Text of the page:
Submitted by admin on Tue, 09/09/2014 - 23:15
September 9, 2014 by admin
Ambassador Shibuta,
Director Seth from UNDESA,
Senior Government Officials from the Pacific region,
Officials of the Japanese Government
Honoured guests,
Ladies and Gentlemen,

Good morning, it is a privilege and honour to welcome you to the campus of the Secretariat of the Pacific Regional Environment Programme, here in Apia, Samoa.

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The Secretariat of the Pacific Regional Environment Programme (SPREP) is the Pacific region's major intergovernmental organisation charged with protecting and managing the region's environment and natural resources.

We are proud to work in partnership with JICA/J-PRISM with, and on behalf, of our 21 Member countries and territories to help ensure sustainable development for present and future generations.

I'm sure you will all agree that this 3rd Small Islands Developing States – or SIDS -Conference has been a huge success.

I have taken a number of messages from this landmark conference.

First, the vulnerability of Small Island Developing States (SIDS), which was emphasised in all the keynote speeches at the Opening Session on Monday.

Second, the need to develop SIDS specific responses to address key issues in SIDS. We are seeing this in the Pacific with tailored approaches to adapt to climate change and disasters, to develop renewable energy and to better manage solid and hazardous waste.

Third, the need for partnerships but, more than that, partnerships which are sustainable and durable

The JPRISM event has addressed all of these three issues – we have ticked all the boxes.

JPRISM is addressing the key issue of waste management which affects the sustainable development of all Pacific Island countries

It is a tailored response to Pacific needs and an excellent example of Pacific responses to Pacific problems.

Finally JPRISM is an example of a sustainable and durable partnership, as it is long term and it is based on partnership between GoJ and JICA, SPREP and Pacific countries, and resources are available to make it work.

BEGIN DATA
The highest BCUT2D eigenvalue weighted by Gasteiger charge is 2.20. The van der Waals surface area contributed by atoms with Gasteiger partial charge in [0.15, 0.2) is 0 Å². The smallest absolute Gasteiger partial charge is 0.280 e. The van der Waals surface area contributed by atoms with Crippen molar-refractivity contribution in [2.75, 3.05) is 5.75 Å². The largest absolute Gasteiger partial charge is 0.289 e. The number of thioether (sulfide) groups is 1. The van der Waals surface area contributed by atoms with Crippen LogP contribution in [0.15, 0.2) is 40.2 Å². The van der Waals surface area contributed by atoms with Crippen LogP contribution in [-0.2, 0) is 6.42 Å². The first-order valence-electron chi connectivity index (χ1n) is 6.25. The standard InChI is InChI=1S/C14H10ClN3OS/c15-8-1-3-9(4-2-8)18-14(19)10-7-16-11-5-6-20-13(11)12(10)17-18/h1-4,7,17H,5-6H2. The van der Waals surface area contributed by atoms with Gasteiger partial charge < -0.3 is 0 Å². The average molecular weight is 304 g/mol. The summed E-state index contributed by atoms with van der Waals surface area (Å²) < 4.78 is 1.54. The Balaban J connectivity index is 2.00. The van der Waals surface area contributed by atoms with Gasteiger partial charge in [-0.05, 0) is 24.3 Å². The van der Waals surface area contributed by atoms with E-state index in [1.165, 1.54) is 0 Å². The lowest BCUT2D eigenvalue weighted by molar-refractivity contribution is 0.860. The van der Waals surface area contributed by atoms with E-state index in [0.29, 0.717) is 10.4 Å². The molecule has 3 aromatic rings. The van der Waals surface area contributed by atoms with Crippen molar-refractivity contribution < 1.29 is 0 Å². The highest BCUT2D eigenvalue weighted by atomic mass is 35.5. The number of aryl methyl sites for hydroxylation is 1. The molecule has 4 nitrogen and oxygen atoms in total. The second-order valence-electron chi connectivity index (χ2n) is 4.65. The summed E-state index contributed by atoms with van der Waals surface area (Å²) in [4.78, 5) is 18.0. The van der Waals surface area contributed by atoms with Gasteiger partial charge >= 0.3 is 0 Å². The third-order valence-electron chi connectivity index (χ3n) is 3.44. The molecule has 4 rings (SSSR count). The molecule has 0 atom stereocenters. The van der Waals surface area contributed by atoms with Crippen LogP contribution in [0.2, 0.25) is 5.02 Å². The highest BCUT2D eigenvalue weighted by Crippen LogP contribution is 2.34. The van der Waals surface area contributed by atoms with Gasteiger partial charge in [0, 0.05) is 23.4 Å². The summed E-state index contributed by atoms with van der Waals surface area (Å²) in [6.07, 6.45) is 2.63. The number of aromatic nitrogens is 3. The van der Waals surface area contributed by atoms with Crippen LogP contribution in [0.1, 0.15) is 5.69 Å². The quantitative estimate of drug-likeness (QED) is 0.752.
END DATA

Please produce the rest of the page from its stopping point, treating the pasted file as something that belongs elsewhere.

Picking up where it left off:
Poor waste management has negative impacts on the region's environment, as well as on public health and water resources, as well as on fisheries, agriculture, tourism, trade and the quality of life in general.

It affects all sectors of island life.

As a consequence, improved waste and pollution management is an urgent priority for SPREP and for its Pacific island members.

It is important to recognise that the threats arising from pollution and poor waste management are elevated by:

• the increasing quantities of waste generated by economic and population growth in the region;
• the limited availability of suitable land for waste management facilities on most small islands and atolls;
• the remoteness of many Pacific island countries;
• and the small and often sparse populations of Pacific islands, even in regional centres, which potentially limit economies of scale for local waste recycling.

If poor waste management is to be improved in the region, we need to take action now, and manage waste with the 3Rs in mind.

We must collectively REDUCE and conserve our use of resources and mimimise waste bi-products
We must collectively REUSE goods where ever possible to reduce waste production
And we must RECYCLE goods where ever possible to minimize waste generation.

Recycling waste is a critical component of the sustainable solid waste management process, but this is not usually practical on small islands and on atolls. Therefore, RETURNING waste, generally to a developed nation, for recycling, is an essential component of long-term sustainable waste management practices in the region.

JICA/J-PRISM and SPREP have been actively promoting the "RETURN of recyclable materials from Pacific islands for environmentally sound recycling" and promoting "the RETURN of organic material back to the soil" to minimize waste disposed at landfills.
Development of international collaborations and partnerships, including regional and sub-regional cooperation and public-private-partnerships (PPPs), are important to enable the "RETURN" component of the RECYCLING step in waste management to be realized, and to allow it to be ongoing and sustainable.

This RETURN step is particularly important for the management and ecologically sustainable recycling of island wastes such as E-waste, aluminium, used oil, scrap metal and plastics.

This morning's speakers will present a range of concepts connected with sustainable waste management including regional approaches, public-private partnership options, recycling and return options and capacity building options for your consideration.

I hope you find this both informative, and also a trigger to prompt your discussions.

It is my honour to chair todays Parallel Event and I am looking forward to your discussions.

Thank you